Newspaper article Sunshine Coast Sunday (Maroochydore, Australia)

PROVES THE PERFECT MATCH; Feeding Tin Can Bay's Wild Dolphins Leaves a Lasting Impression on Writer Shirley Sinclair

Newspaper article Sunshine Coast Sunday (Maroochydore, Australia)

PROVES THE PERFECT MATCH; Feeding Tin Can Bay's Wild Dolphins Leaves a Lasting Impression on Writer Shirley Sinclair

Article excerpt

SHE may be wild but she is much better mannered than my pet cattle dog when food is around.

Patch the Dolphin has popped in with 23-year-old pod alpha male Mystique for the 8am feeding time at the Tin Can Bay Dolphin Centre at Barnacles Cafe.

Mystique has been interacting with Tin Can Bay locals and tourists all his life as a third-generation visitor.

Dolphins have been coming to the cafe for a free feed since the 1950s, when one - nicknamed Old Scarry - beached himself on the sand after reportedly being cut by a boat propeller.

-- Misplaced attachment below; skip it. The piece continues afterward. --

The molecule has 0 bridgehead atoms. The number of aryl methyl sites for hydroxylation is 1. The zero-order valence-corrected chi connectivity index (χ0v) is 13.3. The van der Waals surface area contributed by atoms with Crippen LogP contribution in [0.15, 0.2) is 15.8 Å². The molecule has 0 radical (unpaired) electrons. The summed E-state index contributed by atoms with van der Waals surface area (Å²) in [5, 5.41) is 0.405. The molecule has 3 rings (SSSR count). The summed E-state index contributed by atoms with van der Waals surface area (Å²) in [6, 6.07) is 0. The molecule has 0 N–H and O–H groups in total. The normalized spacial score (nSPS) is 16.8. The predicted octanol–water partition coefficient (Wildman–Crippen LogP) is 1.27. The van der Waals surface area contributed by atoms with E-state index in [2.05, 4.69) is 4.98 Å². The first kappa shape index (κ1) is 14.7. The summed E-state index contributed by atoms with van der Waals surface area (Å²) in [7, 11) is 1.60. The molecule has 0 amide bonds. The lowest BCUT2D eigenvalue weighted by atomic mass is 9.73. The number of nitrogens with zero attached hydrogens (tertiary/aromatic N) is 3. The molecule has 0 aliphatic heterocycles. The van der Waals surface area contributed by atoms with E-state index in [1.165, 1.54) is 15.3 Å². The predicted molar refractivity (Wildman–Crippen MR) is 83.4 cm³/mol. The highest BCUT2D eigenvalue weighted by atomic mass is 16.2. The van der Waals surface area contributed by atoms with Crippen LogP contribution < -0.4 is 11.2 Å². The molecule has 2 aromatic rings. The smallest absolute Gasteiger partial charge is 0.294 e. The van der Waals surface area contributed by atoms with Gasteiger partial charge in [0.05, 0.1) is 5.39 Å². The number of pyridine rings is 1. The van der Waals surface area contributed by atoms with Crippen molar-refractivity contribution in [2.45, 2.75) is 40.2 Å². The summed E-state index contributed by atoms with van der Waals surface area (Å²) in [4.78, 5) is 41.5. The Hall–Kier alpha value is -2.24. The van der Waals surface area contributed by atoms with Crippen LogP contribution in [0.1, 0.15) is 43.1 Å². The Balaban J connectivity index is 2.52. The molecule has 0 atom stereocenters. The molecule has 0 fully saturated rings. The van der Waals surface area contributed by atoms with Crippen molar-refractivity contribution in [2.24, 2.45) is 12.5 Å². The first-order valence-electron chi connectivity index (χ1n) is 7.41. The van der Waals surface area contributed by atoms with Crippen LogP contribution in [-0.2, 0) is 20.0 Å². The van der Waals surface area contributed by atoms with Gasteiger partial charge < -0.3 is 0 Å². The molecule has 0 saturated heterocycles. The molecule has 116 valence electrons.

The locals and fishermen felt sorry for him and started to feed him as he convalesced in the area.

Old Scarry eventually returned to the wild but regularly came back to visit and enjoy more easy treats.

A second dolphin nicknamed Scarry also began visiting and arrived in the bay in 1991, with her calf Mystique.

Scarry has not been seen since 2004, and, for a time, Mystique also took a break from the dolphin centre but returned after a couple of months with Patch, now his 20-something friend.

A younger member of his pod, Harmony, has also been appearing in recent times to become a fourth-generation visitor. And so this regular interaction with the normally shy dolphins has become an unexpected tourist attraction.

The dolphins, which change in colour according to age from grey to cream or pink, grow to more than 2.5m in length, with long beaks and mounded forehead.

Fatty tissue in their backs, that increases with age, and their elongated dorsal fin give them the humpback appearance.

Mystique and Patch's calm nature already has won over the 100-strong school-holiday crowd when our two-day Fraser Island tour group arrives in The Discovery Group "Warrior" 4WD vehicle.

Today's pair wait patiently beside the two female volunteers standing in the water as we are educated about Indo-Pacific Humpback Dolphin behaviour and the do's and don'ts around them (no mobile phones and no flash photography, especially). …

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